the documents say. One executive pleaded guilty to trafficking in passwords; two others pleaded not guilty to the charges filed against them.

The story was similar at Redwood City, Calif., software company Niku Corp., which lost product, customer and sales information in 2001 and 2002 to a competitor after a simple security lapse.

The former chief technology officer of Business Engine Software Corp., Robert McKimmey, is believed to have logged on to one of Niku's online training sessions.

During this particular Niku training session, the user name and password of a Niku systems administrator was inexplicably flashed. Some systems administrators had unlimited rights to all Niku data. Business Engine was able to download more than 1,000 Niku files during the next eight or nine months, according to Niku CIO Warren Leggett.

And we will doubtless see more cases of information espionage come to light in the months ahead. The bigger issue: How many companies can muster the brainpower as well as the horsepower to repel these threats?

Safeguards are not just physical, according to Gideon Lenkey, president of Ra Security Systems, a Whitehouse Station,

N.J.-based company that specializes in vulnerability assessments.

In Lenkey's words: "It's people, process and product."

Rogues' Gallery Among the Espionage

Cases examined this year by Baseline:

The former chief technology officer at Business Engine Software Corp. in San Francisco, Robert McKimmey, pleaded guilty in 2004 to downloading trade secrets from rival Niku Corp. in Redwood City, Calif.; he has yet to be sentenced. In September, a second executive from Business Engine—William F. McMenamin, former executive vice president of worldwide sales—pleaded guilty to conspiring with McKimmey to misappropriate trade secrets and transmit them to other Business Engine employees, i.e., interstate transportation of stolen property. Niku was acquired in July by Computer Associates. And in September, Business Engine reorganized, acquiring the assets of the old company and receiving $4 million in new venture money.

  • San Jose-based Lightwave Microsystems' former information-technology director, Brent Alan Woodard, pleaded guilty in August to stealing backup tapes of databases containing the network equipment maker's trade secrets and trying to sell them to a competitor, JDS Uniphase, which notified the FBI. Lightwave, which was acquired in 2003 by Neophotonics, had already ceased operations.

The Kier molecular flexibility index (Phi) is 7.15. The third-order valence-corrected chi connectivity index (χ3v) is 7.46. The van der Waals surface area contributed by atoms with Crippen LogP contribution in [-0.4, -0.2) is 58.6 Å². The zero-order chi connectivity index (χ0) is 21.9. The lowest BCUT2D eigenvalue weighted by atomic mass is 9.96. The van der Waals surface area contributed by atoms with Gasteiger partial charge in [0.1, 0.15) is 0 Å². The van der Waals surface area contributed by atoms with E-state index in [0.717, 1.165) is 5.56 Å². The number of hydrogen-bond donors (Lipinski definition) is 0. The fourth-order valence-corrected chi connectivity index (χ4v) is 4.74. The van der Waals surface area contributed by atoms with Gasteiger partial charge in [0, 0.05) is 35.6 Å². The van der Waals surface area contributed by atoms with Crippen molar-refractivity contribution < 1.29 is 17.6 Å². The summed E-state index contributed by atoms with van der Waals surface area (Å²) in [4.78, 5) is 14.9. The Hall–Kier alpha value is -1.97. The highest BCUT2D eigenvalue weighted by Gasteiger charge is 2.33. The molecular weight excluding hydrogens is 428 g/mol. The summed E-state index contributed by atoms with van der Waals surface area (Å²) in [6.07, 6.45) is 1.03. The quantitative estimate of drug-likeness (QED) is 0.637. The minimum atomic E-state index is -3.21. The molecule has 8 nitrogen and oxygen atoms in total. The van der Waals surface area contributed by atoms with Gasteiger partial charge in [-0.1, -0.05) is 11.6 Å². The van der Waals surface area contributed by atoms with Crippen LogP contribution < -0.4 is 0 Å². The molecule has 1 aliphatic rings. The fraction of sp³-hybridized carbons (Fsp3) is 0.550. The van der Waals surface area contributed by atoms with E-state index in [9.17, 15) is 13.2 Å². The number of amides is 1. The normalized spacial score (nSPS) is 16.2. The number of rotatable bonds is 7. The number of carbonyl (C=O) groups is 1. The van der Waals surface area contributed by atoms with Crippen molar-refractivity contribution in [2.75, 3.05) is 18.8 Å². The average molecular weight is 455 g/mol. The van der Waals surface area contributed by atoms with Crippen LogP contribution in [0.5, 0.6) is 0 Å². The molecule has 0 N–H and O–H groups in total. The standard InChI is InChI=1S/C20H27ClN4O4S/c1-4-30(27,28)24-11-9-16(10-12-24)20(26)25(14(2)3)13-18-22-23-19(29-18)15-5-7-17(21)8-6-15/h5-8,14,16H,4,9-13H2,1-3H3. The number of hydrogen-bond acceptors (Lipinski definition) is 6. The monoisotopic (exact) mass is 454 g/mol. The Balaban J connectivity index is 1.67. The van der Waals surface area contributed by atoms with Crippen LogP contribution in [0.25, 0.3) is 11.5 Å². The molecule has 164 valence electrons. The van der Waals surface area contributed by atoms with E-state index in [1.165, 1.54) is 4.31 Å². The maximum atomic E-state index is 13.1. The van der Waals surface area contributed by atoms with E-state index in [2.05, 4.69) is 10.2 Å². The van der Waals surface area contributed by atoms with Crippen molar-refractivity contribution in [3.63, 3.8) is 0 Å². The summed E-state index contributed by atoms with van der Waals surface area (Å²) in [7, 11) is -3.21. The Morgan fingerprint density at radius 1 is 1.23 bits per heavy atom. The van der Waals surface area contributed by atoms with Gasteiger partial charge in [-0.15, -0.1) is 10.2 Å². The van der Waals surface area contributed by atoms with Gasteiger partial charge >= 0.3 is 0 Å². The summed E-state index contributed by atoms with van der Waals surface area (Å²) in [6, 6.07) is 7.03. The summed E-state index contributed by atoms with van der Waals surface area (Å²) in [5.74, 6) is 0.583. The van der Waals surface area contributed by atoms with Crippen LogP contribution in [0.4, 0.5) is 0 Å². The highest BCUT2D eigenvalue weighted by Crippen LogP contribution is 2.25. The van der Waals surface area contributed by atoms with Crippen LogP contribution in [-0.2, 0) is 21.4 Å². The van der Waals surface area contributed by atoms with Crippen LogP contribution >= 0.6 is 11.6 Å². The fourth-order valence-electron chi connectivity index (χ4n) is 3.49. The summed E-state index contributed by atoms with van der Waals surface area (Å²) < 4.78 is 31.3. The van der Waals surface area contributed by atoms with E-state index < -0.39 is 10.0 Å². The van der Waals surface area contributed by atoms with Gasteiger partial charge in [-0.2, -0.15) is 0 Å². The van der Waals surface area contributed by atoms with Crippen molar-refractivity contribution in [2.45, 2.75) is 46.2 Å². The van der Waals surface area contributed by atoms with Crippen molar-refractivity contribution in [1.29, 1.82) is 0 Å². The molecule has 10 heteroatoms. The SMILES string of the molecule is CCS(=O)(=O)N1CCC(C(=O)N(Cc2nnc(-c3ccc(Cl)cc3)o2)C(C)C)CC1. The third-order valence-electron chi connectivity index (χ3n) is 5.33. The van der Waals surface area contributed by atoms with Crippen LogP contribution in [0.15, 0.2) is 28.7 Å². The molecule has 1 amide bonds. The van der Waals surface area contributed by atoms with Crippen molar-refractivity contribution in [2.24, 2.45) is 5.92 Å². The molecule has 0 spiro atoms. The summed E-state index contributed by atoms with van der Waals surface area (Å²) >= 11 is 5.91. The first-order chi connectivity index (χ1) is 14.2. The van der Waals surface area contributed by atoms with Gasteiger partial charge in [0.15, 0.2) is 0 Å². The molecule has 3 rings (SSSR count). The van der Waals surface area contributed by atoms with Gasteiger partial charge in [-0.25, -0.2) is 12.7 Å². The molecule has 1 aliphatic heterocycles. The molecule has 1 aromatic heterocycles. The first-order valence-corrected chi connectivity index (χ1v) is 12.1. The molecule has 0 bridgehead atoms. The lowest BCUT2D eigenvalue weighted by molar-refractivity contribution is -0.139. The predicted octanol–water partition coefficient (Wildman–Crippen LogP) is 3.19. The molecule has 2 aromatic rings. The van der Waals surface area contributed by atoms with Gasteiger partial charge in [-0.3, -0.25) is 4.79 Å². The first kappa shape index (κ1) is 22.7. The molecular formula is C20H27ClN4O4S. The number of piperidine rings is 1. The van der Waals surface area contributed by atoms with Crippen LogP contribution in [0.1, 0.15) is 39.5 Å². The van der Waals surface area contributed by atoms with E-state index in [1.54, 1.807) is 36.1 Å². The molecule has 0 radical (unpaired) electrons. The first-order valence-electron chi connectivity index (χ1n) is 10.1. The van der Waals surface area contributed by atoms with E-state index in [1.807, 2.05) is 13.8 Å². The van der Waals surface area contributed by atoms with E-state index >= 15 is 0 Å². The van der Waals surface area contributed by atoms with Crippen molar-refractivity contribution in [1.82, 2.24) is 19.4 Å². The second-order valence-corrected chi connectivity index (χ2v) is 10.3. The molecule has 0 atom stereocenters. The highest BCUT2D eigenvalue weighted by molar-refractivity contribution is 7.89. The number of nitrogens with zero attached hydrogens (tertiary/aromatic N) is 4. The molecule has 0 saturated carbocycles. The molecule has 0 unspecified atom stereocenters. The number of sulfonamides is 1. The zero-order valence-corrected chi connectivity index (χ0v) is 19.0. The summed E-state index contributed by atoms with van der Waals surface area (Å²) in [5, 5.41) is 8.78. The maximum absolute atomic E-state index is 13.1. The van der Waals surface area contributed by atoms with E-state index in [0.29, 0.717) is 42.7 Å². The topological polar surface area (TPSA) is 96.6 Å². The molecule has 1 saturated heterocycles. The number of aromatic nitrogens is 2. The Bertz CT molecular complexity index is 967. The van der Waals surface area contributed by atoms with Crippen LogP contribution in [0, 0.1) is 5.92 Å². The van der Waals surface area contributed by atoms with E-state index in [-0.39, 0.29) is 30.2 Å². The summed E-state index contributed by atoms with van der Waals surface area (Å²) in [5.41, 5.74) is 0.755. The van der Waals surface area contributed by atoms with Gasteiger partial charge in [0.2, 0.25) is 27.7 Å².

• Richard Day, the former chief technology officer of Speedera Networks, a Santa Clara, Calif., provider of Web hosting and content delivery services, was accused by Akamai Technologies of breaking into a database at Keynote Systems to steal Akamai's performance data, according to documents filed in Santa Clara County Superior Court. In June, Akamai acquired Speedera and the case was dismissed.
  • The CEO of Orbit Communications, Saad (alias Jay R.) Echouafni, was still a fugitive at press time. He allegedly ordered and funded denial-of-service attacks against the Web sites of three competitors, according to an indictment in U.S. District Court in Los Angeles. In August, one man pleaded guilty to launching attacks. In October, another man, alleged to have recruited attackers, was charged with conspiracy and fraud. Orbit, a satellite data reseller, has ceased operations.
  • In March, Mark Erfurt, the former I.T. manager at Manufacturers Electronic Sales Corp. (MESC), a Santa Clara, Calif.-based sales representative for electronic-component makers, was sentenced to five months in prison for breaking into the company's computer system, deleting data, and then trying to destroy evidence of his break-in. MESC ceased operations in 2004.
  • The former chief technology officer of Dallas European Parts Distributors, Kevin Harold Smith, pleaded guilty in August to trafficking in passwords to defraud his competitor, SSF Imported Auto Parts, by downloading parts from SSF's online catalog. Dallas European's assets were sold to the Dallas Business Group in 2003.

    In at least three of these cases—Business Engine, MESC and Dallas European—the attackers, according to court records and people familiar with the incidents, saw a simple vulnerability that let them penetrate a competitor's defenses.


    This article was originally published on 2005-12-13
    Senior Writer
    Based in Silicon Valley, Debbie was a founding member of Ziff Davis Media's Sm@rt Partner, where she developed investigative projects and wrote a column on start-ups. She has covered the high-tech industry since 1994 and has also worked for Minnesota Public Radio, covering state politics. She has written freelance op-ed pieces on public education for the San Jose Mercury News, and has also won several national awards for her work co-producing a documentary. She has a B.A. from Minnesota State University.